# Imaginary Result on NDSolve+NIntegrate

I posted the same question in the Physics StackExchange, wondering if it is physics problem. I haven't received any answers, so I am posting in Mathematica StackExchange to see if it is programming issue. Please let me know if it is against any policy.

I am trying to solve the Schrödinger equation in position space.

$$i\hbar\frac{i\hbar\partial\Psi\left(x,t\right)}{\partial{t}}=-\frac{\hbar^2}{2m}\nabla^2\Psi\left(x,t\right)+V\left(x,t\right)\Psi\left(x,t\right)$$

Let's assume it is 1D in wave function with two level system atom, $$\Psi(x,t)=C_g(x,t)|{g}\rangle+C_e(x,t)\exp[I(kx-wt)]|{e}\rangle$$.

$$V\left(x,t\right)$$ is atom-light interacting potential, it is $$\vec{d}\cdot\vec{E}$$ potential.

Solving two equations gives:

$$i\hbar\frac{\partial C_g\left(x,t\right)}{\partial{t}}=-\frac{\hbar^2}{2m}\frac{\partial^2 C_g\left(x,t\right)}{\partial{x}^2}+\Omega \exp[-i(kx)] C_e\left(x,t\right)$$ $$i\hbar\frac{\partial C_e\left(x,t\right)}{\partial{t}}=-\frac{\hbar^2}{2m}(\frac{\partial^2 C_e\left(x,t\right)}{\partial{x}^2}+2 i k \frac{\partial C_e\left(x,t\right)}{\partial{x}})+\Omega^* \exp[i(kx)] C_g\left(x,t\right)$$

where $$\langle e| \vec{d}\cdot \vec{E} |g\rangle=\Omega \exp[- i w t]$$.

I wish to solve this analytically, but it seems very difficult due to the term $$\exp[i(kx)]$$, so if I solve them numerically, by giving initial condition of $$C_g(x,0)=\sqrt[4]{\frac{2}{\pi }} \sqrt{\frac{1}{\text{\sigma x}}} \exp \left(-\frac{x^2}{\text{\sigma x}^2}\right),C_e(x,0)=0$$, and setting constants $$\hbar,\Omega,m$$ to 1, $$k=0.1$$, and $$\sigma x=8$$, we got:

where the red is ground state and blue is excited state. The problem is that when I try to see the expectation value of the momentum, I am getting imaginary number. It might be either computational problem/incorrect boundary condition/some mistake of calculation.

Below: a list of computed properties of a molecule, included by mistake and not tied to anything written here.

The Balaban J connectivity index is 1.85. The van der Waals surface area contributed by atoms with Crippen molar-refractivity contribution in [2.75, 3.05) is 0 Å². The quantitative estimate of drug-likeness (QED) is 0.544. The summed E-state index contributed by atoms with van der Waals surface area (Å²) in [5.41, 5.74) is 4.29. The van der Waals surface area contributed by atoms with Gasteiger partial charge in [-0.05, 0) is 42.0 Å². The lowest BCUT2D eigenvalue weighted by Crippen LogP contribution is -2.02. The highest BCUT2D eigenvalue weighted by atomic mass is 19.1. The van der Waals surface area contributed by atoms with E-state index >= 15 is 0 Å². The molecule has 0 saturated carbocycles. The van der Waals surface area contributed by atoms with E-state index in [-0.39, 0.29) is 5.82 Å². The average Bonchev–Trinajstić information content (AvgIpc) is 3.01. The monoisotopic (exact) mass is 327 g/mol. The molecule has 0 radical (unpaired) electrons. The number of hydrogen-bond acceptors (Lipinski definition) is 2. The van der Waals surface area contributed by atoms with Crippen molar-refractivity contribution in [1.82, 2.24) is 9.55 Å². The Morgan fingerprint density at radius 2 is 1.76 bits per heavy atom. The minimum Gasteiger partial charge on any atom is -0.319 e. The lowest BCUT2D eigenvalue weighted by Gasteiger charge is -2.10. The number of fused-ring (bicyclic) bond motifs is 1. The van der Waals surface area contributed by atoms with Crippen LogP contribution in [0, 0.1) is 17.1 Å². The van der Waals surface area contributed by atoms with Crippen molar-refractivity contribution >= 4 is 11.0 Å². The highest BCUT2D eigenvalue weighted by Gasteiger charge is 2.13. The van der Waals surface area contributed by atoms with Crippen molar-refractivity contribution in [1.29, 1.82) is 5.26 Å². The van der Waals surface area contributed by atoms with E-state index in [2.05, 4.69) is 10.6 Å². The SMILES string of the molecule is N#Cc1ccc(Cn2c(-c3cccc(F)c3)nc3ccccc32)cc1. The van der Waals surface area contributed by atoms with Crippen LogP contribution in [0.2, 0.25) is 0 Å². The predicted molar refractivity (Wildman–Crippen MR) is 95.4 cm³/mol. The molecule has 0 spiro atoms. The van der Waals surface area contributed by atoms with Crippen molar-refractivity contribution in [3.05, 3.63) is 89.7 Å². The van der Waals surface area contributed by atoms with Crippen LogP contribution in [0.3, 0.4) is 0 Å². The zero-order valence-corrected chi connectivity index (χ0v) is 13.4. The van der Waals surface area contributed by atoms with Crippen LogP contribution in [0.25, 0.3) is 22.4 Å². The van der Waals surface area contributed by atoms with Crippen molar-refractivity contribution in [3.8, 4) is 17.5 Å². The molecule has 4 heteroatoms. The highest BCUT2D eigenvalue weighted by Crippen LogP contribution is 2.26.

Momentum is calculated with simple method: $$\Psi^*(x,t) \frac{\hbar}{I} \frac{\partial}{\partial x} \Psi(x,t)$$, then we got:

It shows the imaginary and real part of the momentum is much below what I am expecting momentum ($$k=0.1$$). However, momentum cannot be imaginary, so there must be a problem. Anyone has any clue what is the problem? Thanks!

Here is Mathematica code:

sx = 8.;
k := 0.1;
sol1 = NDSolve[{
I D[a[x, t], t] == -1/2 D[a[x, t], {x, 2}] +  Exp[-I k x] b[x, t],
I D[b[x, t],
t] == -1/2 (D[b[x, t], {x, 2}] + 2. k I D[b[x, t], x]) +
Exp[I k x] a[x, t],
a[x, 0] == (2./Pi)^(1/4) Sqrt[1/sx] Exp[-x^2/(sx^2)],
b[x, 0] == 0.}
, {a[x, t], b[x, t]},
{x, -80., 80.}, {t, 0, 10.}, MaxStepSize -> 0.1]

Plot3D[{Evaluate[Abs[a[x, t] /. sol1]^2],
Evaluate[Abs[b[x, t] /. sol1]^2]}, {x, -20, 20}, {t, 0, 10},
PlotRange -> All, PlotPoints -> 50, PlotStyle -> {Red, Blue}]

momentum[cg_, ce_] := -I (Conjugate[cg] D[cg, x] + Conjugate[ce] D[ce, x])

axis = Table[t1, {t1, 0, 10, 0.1}];
list = Table[
NIntegrate[
momentum[sol1[[1, 2, 2]], sol1[[1, 1, 2]]] /. {t -> t1,
x -> x1}, {x1, -80, 80, 0.1}], {t1, 0, 10, 0.1}];
ListPlot[{Transpose[{axis, list // Re}],
Transpose[{axis, list // Im}]}, Joined -> True,
PlotLegends -> {"Re", "Im"}]
• I tried running your code. NDSolve complains about your boundary conditions (ref/message/NDSolve/bcart), and NIntegrate has trouble with convergence on some of your points. In your NIntegrate, you have {x1,-80,80,0.1}. What does the 0.1 do? My recollection is that at one time, you could specify a contour but why would you do that here from 80 to 0.1? I removed it. No sign of your problem, and if I run Max[Im[list]], I get 4.08585*^-9, which is quite a bit smaller than the value you got and likely due to numerical round off etc. So the main change was removing that 0.1 from NIntegrate.
– user87932
Commented Nov 14, 2023 at 4:19
• It's not clear what problem you're trying to solve? Commented Nov 14, 2023 at 10:11
• @jdp Thank you so much for your comment! It indeed solved a problem. would you please wrap up and answer the question? so I can select and close the post? Thank you! Commented Nov 14, 2023 at 13:42
• @jdp I am planning to close the Physics StackExchange question, but feel free to post the answer there too, I will select your answer. Thanks Commented Nov 14, 2023 at 14:33
• I'll post here. I don't have an account on the other forum, so go ahead and close it, or self-answer there.
– user87932
Commented Nov 14, 2023 at 17:54